Access results

One of the reasons it is so convenient to run your RAxML jobs this way is that the results files are easily accessible from your RAxML objects.

rax.trees
bestTree                   ~/ipyrad-workshop/anolis-raxml/RAxML_bestTree.anolis-tree
bipartitions               ~/ipyrad-workshop/anolis-raxml/RAxML_bipartitions.anolis-tree
bipartitionsBranchLabels   ~/ipyrad-workshop/anolis-raxml/RAxML_bipartitionsBranchLabels.anolis-tree
bootstrap                  ~/ipyrad-workshop/anolis-raxml/RAxML_bootstrap.anolis-tree
info                       ~/ipyrad-workshop/anolis-raxml/RAxML_info.anolis-tree * bestTree - Exactly what it says, the single best ML tree. * bipartions - The ML tree with bootstrap support on nodes. * bipartionsBranchLabels - The ML tree with support values on branches rather than nodes. * bootstrap - All bootstraped trees. * info - RAxML command line parameters and run info

Plot the results

Here we use toytree to plot the bootstrap results.

tre = toytree.tree(rax.trees.bipartitions)
tre.draw(
    height=300,
    width=800,
    node_labels=tre.get_node_values("support"),
);

Note: Toytree is a simple yet flexible and powerful tree drawing program, which we will only briefly introduce. Extensive docs and a tutorial are available on the toytree documentation site.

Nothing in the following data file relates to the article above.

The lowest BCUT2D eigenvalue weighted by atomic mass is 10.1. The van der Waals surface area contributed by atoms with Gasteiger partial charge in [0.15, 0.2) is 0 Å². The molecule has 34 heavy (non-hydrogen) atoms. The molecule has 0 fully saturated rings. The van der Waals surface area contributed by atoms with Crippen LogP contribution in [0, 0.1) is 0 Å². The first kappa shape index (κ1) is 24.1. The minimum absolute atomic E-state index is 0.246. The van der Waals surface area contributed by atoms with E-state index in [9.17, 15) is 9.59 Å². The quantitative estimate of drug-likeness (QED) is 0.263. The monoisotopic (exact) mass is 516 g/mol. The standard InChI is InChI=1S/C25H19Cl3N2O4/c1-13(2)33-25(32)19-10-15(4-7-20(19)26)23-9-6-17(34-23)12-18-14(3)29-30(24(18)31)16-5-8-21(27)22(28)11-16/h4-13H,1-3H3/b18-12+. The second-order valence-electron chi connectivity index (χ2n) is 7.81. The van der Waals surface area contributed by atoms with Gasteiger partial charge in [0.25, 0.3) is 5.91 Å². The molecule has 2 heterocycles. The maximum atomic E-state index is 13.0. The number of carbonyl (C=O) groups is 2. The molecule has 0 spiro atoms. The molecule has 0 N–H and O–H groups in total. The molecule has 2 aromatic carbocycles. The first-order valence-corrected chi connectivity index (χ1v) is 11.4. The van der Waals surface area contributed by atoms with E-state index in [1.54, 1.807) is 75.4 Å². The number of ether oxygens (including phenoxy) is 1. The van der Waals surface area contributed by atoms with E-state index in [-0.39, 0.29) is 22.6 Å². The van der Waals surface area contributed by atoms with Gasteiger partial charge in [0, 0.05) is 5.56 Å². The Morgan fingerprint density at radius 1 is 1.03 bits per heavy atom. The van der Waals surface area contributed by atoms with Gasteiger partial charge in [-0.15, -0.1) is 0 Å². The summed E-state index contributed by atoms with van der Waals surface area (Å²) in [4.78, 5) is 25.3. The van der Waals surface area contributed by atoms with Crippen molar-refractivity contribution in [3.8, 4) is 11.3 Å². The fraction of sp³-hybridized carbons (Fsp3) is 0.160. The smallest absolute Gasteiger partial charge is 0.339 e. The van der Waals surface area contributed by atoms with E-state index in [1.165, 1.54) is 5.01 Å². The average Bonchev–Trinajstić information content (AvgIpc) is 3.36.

png

Rooting the tree

In the above figure the two Northern samples are nested deep within the Southern clade, but this tree is unrooted. Lets say we want to root the tree on the Northern samples and replot. This is accomplished by adding the root parameter to the tree.draw() function and specifying the samples to root the tree to:

tre = toytree.tree(rax.trees.bipartitions)
tre.draw(
    tre.root(["punc_ICST764", "punc_MUFAL9635"]),
    width=600,
    node_labels=tre.get_node_values("support"),
);

png

Note: The root() function accepts a list of samples, so if you have multiple samples from the root taxon, you can include them like this: tre.root(["punc_ICST764", "punc_MUFAL9635", "punc_MTR05978"])

Experimenting with the simulated data

Tree rooting can also be accomplished with the wildcard parameter of the tree.root() function. This is somewhat more straightforward to demonstrate with the simulated data, so we can create a new raxml object with the simulated phylip file, rerun the RAxML tree inference, and then do some plotting:

rax = ipa.raxml(
    data="/scratch/af-biota/simrad-example/simrad_outfiles/simrad.phy",
    name="aligntest", 
    workdir="./analysis-raxml",
    );

rax.params.N = 10
rax.params.T = 2
rax.params.o = None 

rax.run(force=True)

Here the wildcard="3" argument specifies to root the tree using all the samples that include “3” in their names.

tre = toytree.tree(rax.trees.bipartitions)
tre.draw(
    tre.root(wildcard="3"),
    width=600,
    node_labels=tre.get_node_values("support"),
);

png

Further exploration

We provide a more thorough exploration of the ipyrad.analysis.raxml module in a notebook on the ipyrad github site, including more details about how to take full advantage of running parallel RAxML processes on a cluster.